Kayak Adventures

Paddling Along

My first kayak was a birthday gift from Winnie in July 2010, a 10-1/2 foot “Trophy 126” deck kayak. From the first time out, I was completely hooked on kayaking as a sport, exercise, and just a pleasant way to spend an afternoon out on the water. In July 2013 I purchased a second kayak; a 12-1/2 foot tandem “Sea Eagle 370” inflatable kayak. I wanted a tandem kayak for  Winnie or friends to ride with me, and a kayak that could be transported to distant waters more easily than a hard shell.

In June 2017 I picked up a 2010 “Sea Eagle 330” 10-1/2 foot inflatable kayak hull from a private seller. I wanted the smaller boat for solo kayaking as I found the 370 was just a little difficult to handle by myself, and a little too large/heavy for easy transport. The 370 seats, foot pump, and paddles were all compatible with the 330 and I had an Ikea “Humlare” duffle bag that the smaller boat fit into quite nicely. I plan on using this for my traveling kayak, keeping the 370 for tandem use.

Winnie started kayaking with me in 2021, and she quickly mastered paddling around. She used the Trophy 126 and I used one of the two inflatables.

In April 2022 my Sea Eagle 330 was decommissioned and sent to the great kayak home in the sky. On her last trip some of the seams between the floor tubes torn open. This allowed water to flood the boat but with air tubes still inflated. It wasn’t worth trying to repair her as more seams would just keep opening. I replaced the 330 with a HO Sports Beacon 13 foot single-seat inflatable kayak. This boat has a high-pressure drop-stitch bottom with removable skeg. This boat handles quite nicely and will probably be my regular-use boat. I’ve discovered that an inflatable is much more easy for me to load, transport, and store than a hardshell boat.

Photo Gallery

These are photos of my kayaks and some of the beautiful views I’ve enjoyed while kayaking in different places.

Use the “Slide” link to step through the photos in sequence. Move your cursor over the images to read the description.

Special Kayak Adventures

Desert Kayaking

This link will take you to a collection of photographs taken on a kayak trip down the Colorado River, starting from just below Hoover Dam, on April 30, 2015.

Desert Kayaking Gallery
Desert Kayaking Photo Gallery

Mallows Bay Ship Graveyard

This link will take you to a collection of photographs taken at Mallows Bay, Maryland side of the Potomac River, and the largest ship graveyard in the western hemisphere. Photos were taken May 20, 2015.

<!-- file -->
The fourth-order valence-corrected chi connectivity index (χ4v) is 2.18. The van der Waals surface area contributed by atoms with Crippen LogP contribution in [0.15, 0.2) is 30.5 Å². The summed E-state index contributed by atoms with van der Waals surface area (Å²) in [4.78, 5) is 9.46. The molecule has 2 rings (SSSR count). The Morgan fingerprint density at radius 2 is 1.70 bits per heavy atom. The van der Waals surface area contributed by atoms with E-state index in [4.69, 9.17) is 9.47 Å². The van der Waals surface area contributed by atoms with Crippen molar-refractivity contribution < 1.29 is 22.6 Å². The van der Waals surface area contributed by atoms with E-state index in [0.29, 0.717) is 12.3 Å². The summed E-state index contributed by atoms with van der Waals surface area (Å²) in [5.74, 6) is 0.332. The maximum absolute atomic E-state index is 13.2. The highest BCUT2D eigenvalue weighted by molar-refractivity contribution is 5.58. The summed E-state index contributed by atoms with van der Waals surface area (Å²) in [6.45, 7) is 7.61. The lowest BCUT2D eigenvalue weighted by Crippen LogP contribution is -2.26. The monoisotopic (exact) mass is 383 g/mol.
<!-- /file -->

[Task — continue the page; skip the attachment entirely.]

Shipwrecks In Mallows Bay Photo Gallery
Shipwrecks In Mallows Bay Photo Gallery

Bonus Video

Winnie captured this video of two horseshoe crabs playing in the salt marshes off Gilgo Beach, on Long Island, New York, while we were kayaking.

Horseshoe Crabs Playing

Naming The Boats

Three Kayaks: Arrau, Dragonfly, Nemo
Three Kayaks: Arrau, Dragonfly, Nemo

All good boats need a name.

  • My Future Beach Trophy 126 kayak is named “Arrau.” An arrau is a South American river turtle commonly found in the Amazon basin.
  • My HO Sports Beacon inflatable is named “Dragonfly.” The boat is covered with a patterned green and blue nylon that resembles the colors of dragonflies.
  • My Sea Eagle 370  is named “Nemo.” Winnie suggested naming it after a clown fish, and I made the connection between a clown fish and the movie “Finding Nemo. The name just seemed to fit.
  • My former Sea Eagle 330  was named “Lucky.” I bought this boat from a private seller who stored it outside in his backyard – inflated – for at least the previous several years. The boat was filthy dirty and the nylon rope rigging was already dry rotted, but it cleaned up nicely. I used it for five years then the seams started splitting from dry rot, which wasn’t repairable.

Parting Thoughts

Every kayaker owes it to themselves to get out onto the water as often as humanly possible.
Kayaking Meme
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